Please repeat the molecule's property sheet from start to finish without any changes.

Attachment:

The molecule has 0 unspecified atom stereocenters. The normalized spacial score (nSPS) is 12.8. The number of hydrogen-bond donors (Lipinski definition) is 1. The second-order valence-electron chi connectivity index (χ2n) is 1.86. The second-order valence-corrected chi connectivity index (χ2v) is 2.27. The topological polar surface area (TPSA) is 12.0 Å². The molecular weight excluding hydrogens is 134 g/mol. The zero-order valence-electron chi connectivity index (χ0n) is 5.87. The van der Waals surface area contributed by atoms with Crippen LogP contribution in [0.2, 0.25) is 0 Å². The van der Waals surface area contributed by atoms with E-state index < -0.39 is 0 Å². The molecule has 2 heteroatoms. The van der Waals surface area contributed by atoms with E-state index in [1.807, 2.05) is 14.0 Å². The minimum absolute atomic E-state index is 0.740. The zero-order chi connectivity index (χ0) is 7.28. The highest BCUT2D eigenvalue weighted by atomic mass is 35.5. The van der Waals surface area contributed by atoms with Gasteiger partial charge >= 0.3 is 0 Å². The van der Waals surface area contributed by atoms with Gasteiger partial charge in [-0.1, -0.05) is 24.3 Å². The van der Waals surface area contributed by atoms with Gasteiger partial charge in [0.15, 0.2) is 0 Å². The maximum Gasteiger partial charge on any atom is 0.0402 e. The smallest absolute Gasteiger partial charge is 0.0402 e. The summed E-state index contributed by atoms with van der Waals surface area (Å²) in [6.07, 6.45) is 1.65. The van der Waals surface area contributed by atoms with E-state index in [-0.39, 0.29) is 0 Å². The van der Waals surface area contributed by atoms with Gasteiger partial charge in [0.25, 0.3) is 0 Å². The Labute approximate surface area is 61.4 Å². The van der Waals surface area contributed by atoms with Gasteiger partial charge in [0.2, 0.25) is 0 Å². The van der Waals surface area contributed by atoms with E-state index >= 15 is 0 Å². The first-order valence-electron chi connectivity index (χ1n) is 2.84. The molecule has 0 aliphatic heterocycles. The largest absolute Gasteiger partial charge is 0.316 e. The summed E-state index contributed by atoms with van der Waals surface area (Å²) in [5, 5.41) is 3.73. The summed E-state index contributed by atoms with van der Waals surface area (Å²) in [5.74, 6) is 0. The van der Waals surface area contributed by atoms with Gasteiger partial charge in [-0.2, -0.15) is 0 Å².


The molecule has 0 unspecified atom stereocenters. The normalized spacial score (nSPS) is 12.8. The number of hydrogen-bond donors (Lipinski definition) is 1. The second-order valence-electron chi connectivity index (χ2n) is 1.86. The second-order valence-corrected chi connectivity index (χ2v) is 2.27. The topological polar surface area (TPSA) is 12.0 Å². The molecular weight excluding hydrogens is 134 g/mol. The zero-order valence-electron chi connectivity index (χ0n) is 5.87. The van der Waals surface area contributed by atoms with Crippen LogP contribution in [0.2, 0.25) is 0 Å². The van der Waals surface area contributed by atoms with E-state index < -0.39 is 0 Å². The molecule has 2 heteroatoms. The van der Waals surface area contributed by atoms with E-state index in [1.807, 2.05) is 14.0 Å². The minimum absolute atomic E-state index is 0.740. The zero-order chi connectivity index (χ0) is 7.28. The highest BCUT2D eigenvalue weighted by atomic mass is 35.5. The van der Waals surface area contributed by atoms with Gasteiger partial charge >= 0.3 is 0 Å². The van der Waals surface area contributed by atoms with Gasteiger partial charge in [-0.1, -0.05) is 24.3 Å². The van der Waals surface area contributed by atoms with Gasteiger partial charge in [0.15, 0.2) is 0 Å². The maximum Gasteiger partial charge on any atom is 0.0402 e. The smallest absolute Gasteiger partial charge is 0.0402 e. The summed E-state index contributed by atoms with van der Waals surface area (Å²) in [6.07, 6.45) is 1.65. The van der Waals surface area contributed by atoms with E-state index in [-0.39, 0.29) is 0 Å². The van der Waals surface area contributed by atoms with Gasteiger partial charge in [0.25, 0.3) is 0 Å². The Labute approximate surface area is 61.4 Å². The van der Waals surface area contributed by atoms with Gasteiger partial charge in [0.2, 0.25) is 0 Å². The van der Waals surface area contributed by atoms with E-state index >= 15 is 0 Å². The first-order valence-electron chi connectivity index (χ1n) is 2.84. The molecule has 0 aliphatic heterocycles. The largest absolute Gasteiger partial charge is 0.316 e. The summed E-state index contributed by atoms with van der Waals surface area (Å²) in [5, 5.41) is 3.73. The summed E-state index contributed by atoms with van der Waals surface area (Å²) in [5.74, 6) is 0. The van der Waals surface area contributed by atoms with Gasteiger partial charge in [-0.2, -0.15) is 0 Å².